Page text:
High Holy Days In the Holy Land

High Holy Days In the Holy Land | mysticsister.net

America is essentially a Christian nation. Yes, everyone has religious freedoms, but Jews and Muslims and Hindus don't automatically get off work on holidays. Finding matzah on Passover is sometimes hindered by the fact that grocery stores only have non-kosher for Passover matzah in stock (I didn't even know that was a thing until my recent struggles). Shopping for Chanukah candles is like trying to find a rare gem. Either stores don't stock enough or they don't stock them at all.

I could go on about the struggles of being a Jew in America, but I won't. I have freedoms that plenty of people around the world don't have. All I'm trying to say is that, in America, the holidays never really feel like holidays. Saying "happy new year" to other Jews in September is like an inside joke that only the Tribe understands. In Israel, though, things are different.

A few days before Rosh Hashanah, the market is crazy with everyone trying to do get all their holiday shopping done before everything shuts down for three days (two days of Rosh Hashanah leading into Shabbat). Whenever you make a purchase or ask someone a question, the conversation either starts or ends (or both) with everyone saying "shanah tovah" (happy new year). Everyone is making plans and visiting family and preparing dinner. The whole country is getting ready to shut down. There is an air here surrounding Rosh Hashanah that I have never experienced in the States. I finally felt what Christians in America feel during Christmas-time. For the first time in my life, I didn't feel like an outsider.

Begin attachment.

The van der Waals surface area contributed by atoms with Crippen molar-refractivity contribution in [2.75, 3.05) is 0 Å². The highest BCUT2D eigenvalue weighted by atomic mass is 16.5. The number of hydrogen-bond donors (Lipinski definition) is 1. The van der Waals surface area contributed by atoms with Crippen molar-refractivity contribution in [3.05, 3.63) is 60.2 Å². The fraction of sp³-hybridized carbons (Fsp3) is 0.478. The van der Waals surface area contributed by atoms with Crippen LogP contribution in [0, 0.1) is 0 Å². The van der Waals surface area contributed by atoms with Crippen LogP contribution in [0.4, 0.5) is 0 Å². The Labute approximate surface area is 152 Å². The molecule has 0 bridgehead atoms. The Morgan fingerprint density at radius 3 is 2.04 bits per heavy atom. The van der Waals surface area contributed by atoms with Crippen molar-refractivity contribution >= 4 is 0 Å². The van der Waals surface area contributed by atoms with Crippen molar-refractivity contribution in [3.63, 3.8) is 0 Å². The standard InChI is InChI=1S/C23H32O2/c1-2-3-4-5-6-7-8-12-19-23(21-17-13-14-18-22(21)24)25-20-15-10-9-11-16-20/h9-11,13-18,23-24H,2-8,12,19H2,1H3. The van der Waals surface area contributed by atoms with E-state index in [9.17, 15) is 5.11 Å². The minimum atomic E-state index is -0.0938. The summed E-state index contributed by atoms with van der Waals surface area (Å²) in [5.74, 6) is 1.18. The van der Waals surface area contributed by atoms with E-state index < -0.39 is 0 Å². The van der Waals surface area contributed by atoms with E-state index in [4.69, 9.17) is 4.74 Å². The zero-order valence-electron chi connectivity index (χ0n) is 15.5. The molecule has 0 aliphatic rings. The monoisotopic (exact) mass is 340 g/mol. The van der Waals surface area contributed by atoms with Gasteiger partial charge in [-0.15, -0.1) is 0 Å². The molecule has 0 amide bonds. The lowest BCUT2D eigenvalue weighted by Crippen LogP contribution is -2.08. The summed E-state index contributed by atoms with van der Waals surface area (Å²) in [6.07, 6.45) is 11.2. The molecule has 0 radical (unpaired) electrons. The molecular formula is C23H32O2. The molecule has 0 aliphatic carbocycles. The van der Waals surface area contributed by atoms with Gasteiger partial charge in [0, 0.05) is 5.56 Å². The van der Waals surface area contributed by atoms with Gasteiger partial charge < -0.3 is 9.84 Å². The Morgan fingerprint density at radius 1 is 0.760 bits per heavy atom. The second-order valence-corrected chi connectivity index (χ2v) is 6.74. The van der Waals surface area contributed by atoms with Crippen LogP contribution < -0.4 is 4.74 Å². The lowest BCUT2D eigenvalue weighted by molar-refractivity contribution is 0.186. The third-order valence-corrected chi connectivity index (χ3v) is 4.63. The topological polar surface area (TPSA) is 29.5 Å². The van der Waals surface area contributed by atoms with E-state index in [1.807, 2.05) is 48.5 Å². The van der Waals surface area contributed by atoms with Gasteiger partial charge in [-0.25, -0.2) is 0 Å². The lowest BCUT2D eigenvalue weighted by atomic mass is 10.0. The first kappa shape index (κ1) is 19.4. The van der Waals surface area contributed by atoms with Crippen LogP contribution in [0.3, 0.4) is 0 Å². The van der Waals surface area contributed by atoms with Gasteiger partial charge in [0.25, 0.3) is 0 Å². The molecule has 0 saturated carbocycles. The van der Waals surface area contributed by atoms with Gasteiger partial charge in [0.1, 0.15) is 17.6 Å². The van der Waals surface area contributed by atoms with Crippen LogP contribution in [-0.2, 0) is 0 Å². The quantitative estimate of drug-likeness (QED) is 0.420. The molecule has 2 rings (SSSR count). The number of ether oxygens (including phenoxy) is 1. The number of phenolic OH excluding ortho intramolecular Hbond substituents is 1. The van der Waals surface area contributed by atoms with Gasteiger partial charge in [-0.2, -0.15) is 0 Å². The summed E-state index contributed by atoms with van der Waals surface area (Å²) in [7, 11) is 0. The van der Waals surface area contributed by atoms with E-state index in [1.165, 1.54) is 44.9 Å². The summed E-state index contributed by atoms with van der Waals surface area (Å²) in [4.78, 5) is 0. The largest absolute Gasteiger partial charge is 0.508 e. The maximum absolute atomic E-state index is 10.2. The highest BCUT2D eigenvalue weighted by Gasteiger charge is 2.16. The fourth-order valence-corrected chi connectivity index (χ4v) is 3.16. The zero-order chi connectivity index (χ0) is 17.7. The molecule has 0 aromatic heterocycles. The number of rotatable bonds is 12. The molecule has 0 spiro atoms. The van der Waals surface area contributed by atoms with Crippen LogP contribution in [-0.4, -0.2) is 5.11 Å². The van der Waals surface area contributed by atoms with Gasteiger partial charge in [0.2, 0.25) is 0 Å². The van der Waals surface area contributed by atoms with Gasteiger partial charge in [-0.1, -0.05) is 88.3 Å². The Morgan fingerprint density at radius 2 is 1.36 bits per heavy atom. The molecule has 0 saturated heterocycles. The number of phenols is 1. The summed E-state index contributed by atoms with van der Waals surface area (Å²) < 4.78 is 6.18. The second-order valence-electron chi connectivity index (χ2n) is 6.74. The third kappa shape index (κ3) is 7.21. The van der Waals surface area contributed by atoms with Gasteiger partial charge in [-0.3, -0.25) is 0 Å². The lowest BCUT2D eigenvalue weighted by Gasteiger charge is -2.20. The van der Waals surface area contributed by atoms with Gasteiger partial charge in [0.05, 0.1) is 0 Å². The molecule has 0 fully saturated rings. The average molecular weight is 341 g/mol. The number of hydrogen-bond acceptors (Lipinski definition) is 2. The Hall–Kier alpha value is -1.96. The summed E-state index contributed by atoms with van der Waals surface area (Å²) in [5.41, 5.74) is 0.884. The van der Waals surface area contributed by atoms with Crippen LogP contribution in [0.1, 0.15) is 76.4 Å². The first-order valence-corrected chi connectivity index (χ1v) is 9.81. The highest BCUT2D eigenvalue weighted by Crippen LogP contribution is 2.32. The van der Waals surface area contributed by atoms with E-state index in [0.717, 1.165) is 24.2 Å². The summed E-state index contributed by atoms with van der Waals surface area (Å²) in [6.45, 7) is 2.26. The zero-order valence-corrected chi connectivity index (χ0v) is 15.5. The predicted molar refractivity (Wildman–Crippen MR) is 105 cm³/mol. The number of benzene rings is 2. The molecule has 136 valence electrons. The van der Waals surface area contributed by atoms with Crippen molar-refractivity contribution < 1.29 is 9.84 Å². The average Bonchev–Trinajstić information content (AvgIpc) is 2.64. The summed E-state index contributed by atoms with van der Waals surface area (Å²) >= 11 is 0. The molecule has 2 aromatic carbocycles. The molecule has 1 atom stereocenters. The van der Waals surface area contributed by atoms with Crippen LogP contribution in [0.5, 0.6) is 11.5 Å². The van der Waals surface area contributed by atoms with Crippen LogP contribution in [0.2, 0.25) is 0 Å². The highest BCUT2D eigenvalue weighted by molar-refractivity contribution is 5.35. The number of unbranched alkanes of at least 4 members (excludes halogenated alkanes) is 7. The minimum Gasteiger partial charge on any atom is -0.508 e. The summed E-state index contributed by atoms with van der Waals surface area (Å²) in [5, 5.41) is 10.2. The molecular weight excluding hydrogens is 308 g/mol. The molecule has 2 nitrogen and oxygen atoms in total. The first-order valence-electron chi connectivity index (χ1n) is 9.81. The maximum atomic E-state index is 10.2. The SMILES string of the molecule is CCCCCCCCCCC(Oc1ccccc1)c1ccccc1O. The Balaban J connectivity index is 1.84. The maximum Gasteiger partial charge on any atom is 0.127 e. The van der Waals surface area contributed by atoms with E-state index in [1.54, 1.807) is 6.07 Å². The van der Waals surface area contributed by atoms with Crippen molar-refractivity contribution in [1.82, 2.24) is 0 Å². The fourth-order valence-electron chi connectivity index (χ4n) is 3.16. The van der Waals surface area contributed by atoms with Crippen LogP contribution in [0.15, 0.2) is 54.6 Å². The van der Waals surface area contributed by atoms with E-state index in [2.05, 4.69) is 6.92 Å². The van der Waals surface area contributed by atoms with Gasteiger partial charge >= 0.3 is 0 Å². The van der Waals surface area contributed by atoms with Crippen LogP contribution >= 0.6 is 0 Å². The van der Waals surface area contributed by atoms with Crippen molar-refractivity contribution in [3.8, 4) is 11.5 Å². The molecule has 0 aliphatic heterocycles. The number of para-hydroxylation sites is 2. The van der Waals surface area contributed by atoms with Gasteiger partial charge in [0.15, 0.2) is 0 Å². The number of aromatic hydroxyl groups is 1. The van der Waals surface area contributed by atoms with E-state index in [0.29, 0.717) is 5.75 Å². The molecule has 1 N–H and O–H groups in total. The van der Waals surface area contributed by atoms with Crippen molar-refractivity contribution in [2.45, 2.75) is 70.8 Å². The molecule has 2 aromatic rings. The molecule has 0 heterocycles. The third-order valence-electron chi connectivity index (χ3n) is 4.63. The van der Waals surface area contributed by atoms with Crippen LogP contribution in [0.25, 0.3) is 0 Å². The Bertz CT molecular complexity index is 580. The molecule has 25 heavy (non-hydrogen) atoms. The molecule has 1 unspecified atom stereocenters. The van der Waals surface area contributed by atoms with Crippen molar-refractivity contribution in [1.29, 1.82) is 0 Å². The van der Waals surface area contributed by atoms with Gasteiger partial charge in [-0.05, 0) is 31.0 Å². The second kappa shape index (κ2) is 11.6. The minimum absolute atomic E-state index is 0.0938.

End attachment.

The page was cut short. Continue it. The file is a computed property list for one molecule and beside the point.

I spent Rosh Hashanah in Rishon LeTsiyon (a city just south of Tel Aviv) with my friend Shani and her family. They took me in like I was one of their own and treated me to one of the best Rosh Hashanahs I can remember. They housed me, fed me, took me to the Dead Sea, and drove me back home. They were wonderful, and I could not have asked for a better way to spend my holiday.

In America, I'm used to having dinner the night Rosh Hashanah begins, followed by services. Then, the next day, I spend a few more hours at services. In Israel, though, Rosh Hashanah truly is a celebration of the new year. I ate a ton of food, lounged around the house, went to the beach, and went out a night for drinks with new friends.

Rosh Hashanah is always a great holiday. Who doesn't love some New Year's celebrations? In Israel, though, it's a country-wide celebration, and it's an experience I will treasure forever.